Therefore there’s no point in trying.

When actually, the correct conclusion to all this is that if we are ever to achieve anything worthwhile, what we ask for has to appeal beyond cyclists: beyond those few who are happy to put that cringe-inducing cliché “keen cyclist” beside their name; beyond the hardcore who turn up to campaign meetings. Beyond the sort of weirdoes who tell to their bewildered friends that it’s fine if you “take the lane”. It has to actually have something obvious to offer to people.

Parliament Square
If you want to motivate and mobilise, your vision needs to make an obvious offer of something worth fighting for. (via Pedestrianise London)

At its finest, Go Dutch does that. It motivates and mobilises people who would just shake their heads in wonderment at the campaigns for marginal gains. It at least brings on board what are usually dismissively filed away under “occasional cyclists” — the third of the population who use their bikes on the very rare occasions when they can do so in a safe environment, but who otherwise leave them languishing in sheds, longing for the opportunity to use them more. It even brings on board a few people who aren’t even occasional cyclists, but who can see the possibilities when they are presented clearly in visualisations like those drawn up for Blackfriars and Parliament Square. Go Dutch motives and mobilises people because it has something to offer them. It gets in the Evening Standard because it’s of interest to ordinary Londoners. And it gets the attention of politicians because it’s for their electorate, not for a minority special interest group.

Marginal gains have nothing to offer to people like m’colleague opposite, who has taken Bikeability and lives on a 20mph street, but who still won’t use her bike for anything other than recreation because to do so in London is far from fun. Marginal gains have nothing to offer to people like my friend Shiv, who, if you even humorously suggest might “take the lane”, will explain that this is a “fucking terrifying” idea. Since they are not cyclists, they are at best going to ignore any campaign to make life marginally easier for cyclists as having nothing to offer them.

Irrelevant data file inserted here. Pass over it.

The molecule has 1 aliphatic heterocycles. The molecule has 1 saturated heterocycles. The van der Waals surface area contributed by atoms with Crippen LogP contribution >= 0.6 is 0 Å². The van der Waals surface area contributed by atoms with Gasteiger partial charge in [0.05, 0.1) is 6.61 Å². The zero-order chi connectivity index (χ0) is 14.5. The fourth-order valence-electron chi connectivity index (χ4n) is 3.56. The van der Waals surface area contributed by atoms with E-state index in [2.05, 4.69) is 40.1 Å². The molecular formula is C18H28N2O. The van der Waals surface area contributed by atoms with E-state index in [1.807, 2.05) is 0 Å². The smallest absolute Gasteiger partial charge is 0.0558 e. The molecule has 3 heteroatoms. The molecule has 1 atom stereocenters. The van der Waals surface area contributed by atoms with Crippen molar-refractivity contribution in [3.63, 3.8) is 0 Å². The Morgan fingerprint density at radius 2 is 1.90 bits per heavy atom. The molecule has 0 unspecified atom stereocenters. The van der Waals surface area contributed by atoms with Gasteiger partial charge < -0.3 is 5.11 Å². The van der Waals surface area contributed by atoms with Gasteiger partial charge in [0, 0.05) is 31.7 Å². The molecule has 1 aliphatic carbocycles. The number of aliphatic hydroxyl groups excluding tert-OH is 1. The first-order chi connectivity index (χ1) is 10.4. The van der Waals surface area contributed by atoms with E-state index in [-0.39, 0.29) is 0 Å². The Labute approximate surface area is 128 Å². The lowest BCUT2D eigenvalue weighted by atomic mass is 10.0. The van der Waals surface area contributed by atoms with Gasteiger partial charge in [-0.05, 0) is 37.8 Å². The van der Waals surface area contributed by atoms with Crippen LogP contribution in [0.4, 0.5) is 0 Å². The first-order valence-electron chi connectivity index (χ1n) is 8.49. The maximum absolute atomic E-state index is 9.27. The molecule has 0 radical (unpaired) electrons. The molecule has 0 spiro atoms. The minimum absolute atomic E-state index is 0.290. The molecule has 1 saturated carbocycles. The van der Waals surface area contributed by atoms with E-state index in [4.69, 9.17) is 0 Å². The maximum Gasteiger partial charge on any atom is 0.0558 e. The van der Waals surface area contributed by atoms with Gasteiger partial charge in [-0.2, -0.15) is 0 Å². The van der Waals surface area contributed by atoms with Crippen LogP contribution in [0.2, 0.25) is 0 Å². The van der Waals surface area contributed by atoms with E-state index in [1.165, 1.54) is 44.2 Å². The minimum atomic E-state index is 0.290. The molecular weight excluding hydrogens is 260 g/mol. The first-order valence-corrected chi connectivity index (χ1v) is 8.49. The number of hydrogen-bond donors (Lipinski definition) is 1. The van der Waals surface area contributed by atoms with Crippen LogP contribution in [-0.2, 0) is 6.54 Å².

Go Dutch does offer something. They can see it making a difference to their lives. That could be for them. They can sign up to that.

14 thoughts on “What do we want? Marginal gains!”

  1. There’s another constituency – those cyclists who don’t want more cyclists on the street. My daily commute is made less and less enjoyably by the increasing quantity and decreasing quality of cyclists on the road. The last thing I want is to be forced into to dedicated cycling infrastructure clogged up with even more cyclists and probably their kids. If I have to cycle at walking pace I’ll take the car, thanks.

  2. That’s just daft. New bike infrastructure is no more likely to be mandatory than the presence of a new motorway meaning drivers can no longer use other roads.

    Making cycling less of a minority pursuit is in your interest – not least because it will mean that the police take it seriously if you’re hit by a car. But if you find it hard to share and cooperate with other road users, perhaps working from home might be your best option.